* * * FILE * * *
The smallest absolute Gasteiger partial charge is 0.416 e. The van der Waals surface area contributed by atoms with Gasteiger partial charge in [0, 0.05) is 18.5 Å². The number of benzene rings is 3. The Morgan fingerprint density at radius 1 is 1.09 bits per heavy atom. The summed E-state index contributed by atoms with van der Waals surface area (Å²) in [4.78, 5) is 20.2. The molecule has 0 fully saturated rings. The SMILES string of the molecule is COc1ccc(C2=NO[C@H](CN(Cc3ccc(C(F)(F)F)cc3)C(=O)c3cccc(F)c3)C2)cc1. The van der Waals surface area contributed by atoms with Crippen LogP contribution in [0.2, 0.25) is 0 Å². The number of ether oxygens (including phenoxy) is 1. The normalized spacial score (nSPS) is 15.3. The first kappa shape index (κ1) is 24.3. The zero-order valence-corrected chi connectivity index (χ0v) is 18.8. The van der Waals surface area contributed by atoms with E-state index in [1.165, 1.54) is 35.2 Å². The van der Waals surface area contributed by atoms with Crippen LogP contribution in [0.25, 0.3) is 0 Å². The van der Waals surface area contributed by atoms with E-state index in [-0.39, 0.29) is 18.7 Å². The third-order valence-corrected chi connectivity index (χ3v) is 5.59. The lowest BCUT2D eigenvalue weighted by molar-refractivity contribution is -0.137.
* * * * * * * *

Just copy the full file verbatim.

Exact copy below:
The smallest absolute Gasteiger partial charge is 0.416 e. The van der Waals surface area contributed by atoms with Gasteiger partial charge in [0, 0.05) is 18.5 Å². The number of benzene rings is 3. The Morgan fingerprint density at radius 1 is 1.09 bits per heavy atom. The summed E-state index contributed by atoms with van der Waals surface area (Å²) in [4.78, 5) is 20.2. The molecule has 0 fully saturated rings. The SMILES string of the molecule is COc1ccc(C2=NO[C@H](CN(Cc3ccc(C(F)(F)F)cc3)C(=O)c3cccc(F)c3)C2)cc1. The van der Waals surface area contributed by atoms with Crippen LogP contribution in [0.2, 0.25) is 0 Å². The number of ether oxygens (including phenoxy) is 1. The normalized spacial score (nSPS) is 15.3. The first kappa shape index (κ1) is 24.3. The zero-order valence-corrected chi connectivity index (χ0v) is 18.8. The van der Waals surface area contributed by atoms with E-state index in [1.165, 1.54) is 35.2 Å². The van der Waals surface area contributed by atoms with Crippen LogP contribution in [0.25, 0.3) is 0 Å². The van der Waals surface area contributed by atoms with E-state index in [-0.39, 0.29) is 18.7 Å². The third-order valence-corrected chi connectivity index (χ3v) is 5.59. The lowest BCUT2D eigenvalue weighted by molar-refractivity contribution is -0.137.